January 16, 2018
Blockchain development has been in the spotlight in 2017, and will definitely continue to gain more attention in the coming years. Blockchain, a decentralized public ledger system for sending and receiving data will bring about amazing opportunities thanks to its allowance of increased transaction speeds, security and transparency. The blockchains used for familiar cryptocurrencies like Bitcoin and Ether are all considered public blockchains because anyone can access, read and create the data-containing blocks (a process known as mining). However, with traditional businesses and governance models, there are reasons to not decentralized control and security. To address this situation, private and consortium blockchains were developed.
A public blockchain is a blockchain that anyone in the world is free to read, submit transactions to and participate in the mining process for. Platforms such as Bitcoin, Ethereum, Monero, Dash, Litecoin or Dodgecoin all employ the public blockchain that is transparent, but anonymous. Meanwhile, a private blockchain, the inverse of a public blockchain in almost all key attributes, allows organizations or individuals to control who can see what transactions, and when those people can see them. With private blockchains, writing permissions are retained by a single person or organisation. This allows them to carry out the wishes of an individual while keeping certain transaction information private. A typical example for a private blockchain is MONAX, an open platform for developers and devops to build, ship, and run blockchain-based applications for business ecosystems (2).
So what is a consortium blockchain versus a fully private one? To solve the confusion, Vitalik Buterin, co-founder of Ethereum as well as Bitcoin Magazine, provided a straightforward definition: “So far there has been little emphasis on the distinction between consortium blockchains and fully private blockchains, although it is important: the former provides a hybrid between the “low-trust” provided by public blockchains and the “single highly-trusted entity” model of private blockchains, whereas the latter can be more accurately described as a traditional centralized system with a degree of cryptographic auditability attached (1).
” In other words, consortium blockchains do not allow any person with an internet connection to participate nor do they grant full control to a single entity but rather a group of approved individuals. They therefore provide the efficiency and security of public blockchains while still allowing for some degree of central control, monitoring and safeguarding. Consortium blockchains are most often the banking sector, for instance Quorum is an Ethereum-powered consortium blockchain created by JP Morgan to service the needs of financial industries and beyond. Another example, Hyperledger, open source collaborative effort that unites finance, banking, Internet of Things, supply chains, manufacturing and Technology on a consortium blockchain.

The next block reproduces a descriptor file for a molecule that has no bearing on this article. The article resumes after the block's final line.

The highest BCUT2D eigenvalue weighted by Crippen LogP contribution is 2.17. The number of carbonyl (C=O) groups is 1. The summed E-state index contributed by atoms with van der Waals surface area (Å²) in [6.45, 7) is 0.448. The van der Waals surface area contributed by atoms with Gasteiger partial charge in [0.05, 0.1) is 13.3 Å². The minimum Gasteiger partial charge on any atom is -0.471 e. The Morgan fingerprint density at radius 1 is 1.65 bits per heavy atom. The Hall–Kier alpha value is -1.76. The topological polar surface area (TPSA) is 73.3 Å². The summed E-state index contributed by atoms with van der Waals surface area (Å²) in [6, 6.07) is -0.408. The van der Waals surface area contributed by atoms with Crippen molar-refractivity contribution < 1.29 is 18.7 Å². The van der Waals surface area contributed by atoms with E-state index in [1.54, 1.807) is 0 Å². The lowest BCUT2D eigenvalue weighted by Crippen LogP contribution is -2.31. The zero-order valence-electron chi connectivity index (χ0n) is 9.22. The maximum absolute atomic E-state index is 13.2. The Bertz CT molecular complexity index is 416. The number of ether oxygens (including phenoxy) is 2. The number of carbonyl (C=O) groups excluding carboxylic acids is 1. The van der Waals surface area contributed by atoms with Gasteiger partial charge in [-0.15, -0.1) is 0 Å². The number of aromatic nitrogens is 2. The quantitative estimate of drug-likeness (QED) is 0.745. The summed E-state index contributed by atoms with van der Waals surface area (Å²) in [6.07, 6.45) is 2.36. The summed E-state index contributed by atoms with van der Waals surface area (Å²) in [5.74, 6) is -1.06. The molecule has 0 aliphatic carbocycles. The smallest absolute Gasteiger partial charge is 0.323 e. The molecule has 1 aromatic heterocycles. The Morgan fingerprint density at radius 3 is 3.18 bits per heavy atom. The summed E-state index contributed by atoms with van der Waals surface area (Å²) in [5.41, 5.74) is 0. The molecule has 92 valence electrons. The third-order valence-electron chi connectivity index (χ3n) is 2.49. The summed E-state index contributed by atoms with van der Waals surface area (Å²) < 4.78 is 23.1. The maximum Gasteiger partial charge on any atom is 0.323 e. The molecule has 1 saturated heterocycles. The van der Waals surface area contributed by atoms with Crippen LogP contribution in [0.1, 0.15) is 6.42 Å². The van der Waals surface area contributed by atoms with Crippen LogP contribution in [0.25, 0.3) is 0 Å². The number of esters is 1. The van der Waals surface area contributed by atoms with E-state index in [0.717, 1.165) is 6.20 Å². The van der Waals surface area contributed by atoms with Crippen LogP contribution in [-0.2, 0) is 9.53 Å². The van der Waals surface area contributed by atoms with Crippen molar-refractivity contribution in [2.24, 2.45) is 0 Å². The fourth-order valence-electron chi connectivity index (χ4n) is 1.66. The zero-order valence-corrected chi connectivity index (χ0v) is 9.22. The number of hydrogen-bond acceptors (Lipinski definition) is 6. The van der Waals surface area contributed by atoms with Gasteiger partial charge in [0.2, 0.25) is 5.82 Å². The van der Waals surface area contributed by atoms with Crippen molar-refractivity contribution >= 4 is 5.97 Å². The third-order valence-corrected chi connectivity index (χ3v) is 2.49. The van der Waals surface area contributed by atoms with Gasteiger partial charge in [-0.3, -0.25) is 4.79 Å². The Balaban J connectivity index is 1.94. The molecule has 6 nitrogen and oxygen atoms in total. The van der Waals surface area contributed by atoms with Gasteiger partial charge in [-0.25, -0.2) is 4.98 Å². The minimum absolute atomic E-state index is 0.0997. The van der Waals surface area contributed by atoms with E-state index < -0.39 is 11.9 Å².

While private blockchains have the advantage of extreme security, they are also slower and more wasteful because of the need for only certain verified individuals to perform activities. Public ones, while not as secure, in removing the need for approved authors, operate with greater speed and efficiency. Consortium blockchains, considered as “partially decentralised”, however, combine the beneficial attributes of both. Consortium blockchains have the advantages of a public ledger while operating under the leadership of a group instead of a single entity which thus, supporting organizational collaboration and removing the dangers of rogue actors.
Advocates of private blockchains say that they are the easiest platforms to control and modify. They outweigh the pubic version in which the organization can change the rules of a blockchain, revert transactions, modify balances and so on. There is no need to get involved in protracted discussions with other companies/individuals whenever changes need to be made (4). Therefore, private blockchains are suitable for entities that are reluctant to relinquish control such as governments, financial institutions, national land registries and so on.
Similarly, the benefits that consortium blockchains may bring about are potentially enormous. Companies can consider their needs to adopt it or not. Having both features of public and private blockchains, consortium blockchains owns the recipe of cost-saving, flexibility and privacy to nurture a healthy blockchain development.
Infinity Blockchain Labs (IBL) is a visionary R&D company engaged in intermediary and RegTech services employing blockchain technology. We focus on forming alliances with established businesses and regulatory institutions across various industries, as well as providing collaborative incubation for early stage blockchain projects. We aspire to empower Vietnam to become a global leader in blockchain development. In our attempts to nurture a community which can leverage blockchain’s exceptional features, we are delighted to share and discuss blockchain knowledge and potentials in countless industries. As blockchains become more complex and more people seek knowledge, we hope to provide foundational articles such as this one examining public, private and consortium blockchains. With this knowledge people will be confident in adopting, employing and using the technology.
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